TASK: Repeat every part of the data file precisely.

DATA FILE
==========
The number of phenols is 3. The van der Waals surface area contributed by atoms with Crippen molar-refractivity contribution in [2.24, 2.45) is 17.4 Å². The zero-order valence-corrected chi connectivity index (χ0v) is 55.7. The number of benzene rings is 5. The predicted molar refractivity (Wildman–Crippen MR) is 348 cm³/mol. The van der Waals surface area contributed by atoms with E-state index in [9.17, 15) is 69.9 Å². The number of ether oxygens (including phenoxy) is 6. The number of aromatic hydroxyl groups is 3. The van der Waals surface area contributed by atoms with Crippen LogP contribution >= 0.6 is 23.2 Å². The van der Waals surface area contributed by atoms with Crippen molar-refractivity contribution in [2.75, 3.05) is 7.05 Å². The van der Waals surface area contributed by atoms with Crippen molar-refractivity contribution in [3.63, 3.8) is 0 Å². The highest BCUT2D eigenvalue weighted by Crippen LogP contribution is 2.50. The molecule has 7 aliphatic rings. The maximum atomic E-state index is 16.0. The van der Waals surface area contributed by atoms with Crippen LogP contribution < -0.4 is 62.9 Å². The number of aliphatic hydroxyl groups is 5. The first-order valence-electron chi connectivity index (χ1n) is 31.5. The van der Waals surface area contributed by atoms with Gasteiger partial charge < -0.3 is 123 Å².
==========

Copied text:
The number of phenols is 3. The van der Waals surface area contributed by atoms with Crippen molar-refractivity contribution in [2.24, 2.45) is 17.4 Å². The zero-order valence-corrected chi connectivity index (χ0v) is 55.7. The number of benzene rings is 5. The predicted molar refractivity (Wildman–Crippen MR) is 348 cm³/mol. The van der Waals surface area contributed by atoms with E-state index in [9.17, 15) is 69.9 Å². The number of ether oxygens (including phenoxy) is 6. The number of aromatic hydroxyl groups is 3. The van der Waals surface area contributed by atoms with Crippen LogP contribution >= 0.6 is 23.2 Å². The van der Waals surface area contributed by atoms with Crippen molar-refractivity contribution in [2.75, 3.05) is 7.05 Å². The van der Waals surface area contributed by atoms with Crippen molar-refractivity contribution in [3.63, 3.8) is 0 Å². The highest BCUT2D eigenvalue weighted by Crippen LogP contribution is 2.50. The molecule has 7 aliphatic rings. The maximum atomic E-state index is 16.0. The van der Waals surface area contributed by atoms with Crippen LogP contribution < -0.4 is 62.9 Å². The number of aliphatic hydroxyl groups is 5. The first-order valence-electron chi connectivity index (χ1n) is 31.5. The van der Waals surface area contributed by atoms with Gasteiger partial charge < -0.3 is 123 Å².